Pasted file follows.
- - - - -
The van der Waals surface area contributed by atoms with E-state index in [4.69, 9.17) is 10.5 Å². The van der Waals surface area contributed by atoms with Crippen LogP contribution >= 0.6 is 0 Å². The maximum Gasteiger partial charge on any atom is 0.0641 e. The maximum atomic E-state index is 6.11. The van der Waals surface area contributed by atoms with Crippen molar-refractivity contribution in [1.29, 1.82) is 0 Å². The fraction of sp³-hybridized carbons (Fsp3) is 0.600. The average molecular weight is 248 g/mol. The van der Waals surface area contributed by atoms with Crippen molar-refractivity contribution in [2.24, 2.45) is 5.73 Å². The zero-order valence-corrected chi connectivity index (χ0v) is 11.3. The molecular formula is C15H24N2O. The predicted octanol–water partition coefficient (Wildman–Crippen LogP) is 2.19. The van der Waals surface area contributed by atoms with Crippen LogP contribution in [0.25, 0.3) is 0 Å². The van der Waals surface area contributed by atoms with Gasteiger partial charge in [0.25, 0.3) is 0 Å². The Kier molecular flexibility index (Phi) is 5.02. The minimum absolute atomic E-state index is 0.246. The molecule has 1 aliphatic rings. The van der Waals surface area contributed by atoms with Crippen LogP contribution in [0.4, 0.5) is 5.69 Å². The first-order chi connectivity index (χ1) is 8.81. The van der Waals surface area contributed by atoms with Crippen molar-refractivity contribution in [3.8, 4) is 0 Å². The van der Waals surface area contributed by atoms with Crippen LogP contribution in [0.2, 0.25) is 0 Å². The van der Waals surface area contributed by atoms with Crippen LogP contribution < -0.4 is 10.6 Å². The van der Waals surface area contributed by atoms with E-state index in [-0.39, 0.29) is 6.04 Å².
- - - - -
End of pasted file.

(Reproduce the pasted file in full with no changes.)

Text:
The van der Waals surface area contributed by atoms with E-state index in [4.69, 9.17) is 10.5 Å². The van der Waals surface area contributed by atoms with Crippen LogP contribution >= 0.6 is 0 Å². The maximum Gasteiger partial charge on any atom is 0.0641 e. The maximum atomic E-state index is 6.11. The van der Waals surface area contributed by atoms with Crippen molar-refractivity contribution in [1.29, 1.82) is 0 Å². The fraction of sp³-hybridized carbons (Fsp3) is 0.600. The average molecular weight is 248 g/mol. The van der Waals surface area contributed by atoms with Crippen molar-refractivity contribution in [2.24, 2.45) is 5.73 Å². The zero-order valence-corrected chi connectivity index (χ0v) is 11.3. The molecular formula is C15H24N2O. The predicted octanol–water partition coefficient (Wildman–Crippen LogP) is 2.19. The van der Waals surface area contributed by atoms with Crippen LogP contribution in [0.25, 0.3) is 0 Å². The van der Waals surface area contributed by atoms with Gasteiger partial charge in [0.25, 0.3) is 0 Å². The Kier molecular flexibility index (Phi) is 5.02. The minimum absolute atomic E-state index is 0.246. The molecule has 1 aliphatic rings. The van der Waals surface area contributed by atoms with Crippen LogP contribution in [0.4, 0.5) is 5.69 Å². The first-order chi connectivity index (χ1) is 8.81. The van der Waals surface area contributed by atoms with Crippen molar-refractivity contribution in [3.8, 4) is 0 Å². The van der Waals surface area contributed by atoms with Crippen LogP contribution in [0.2, 0.25) is 0 Å². The van der Waals surface area contributed by atoms with Crippen LogP contribution < -0.4 is 10.6 Å². The van der Waals surface area contributed by atoms with E-state index in [-0.39, 0.29) is 6.04 Å².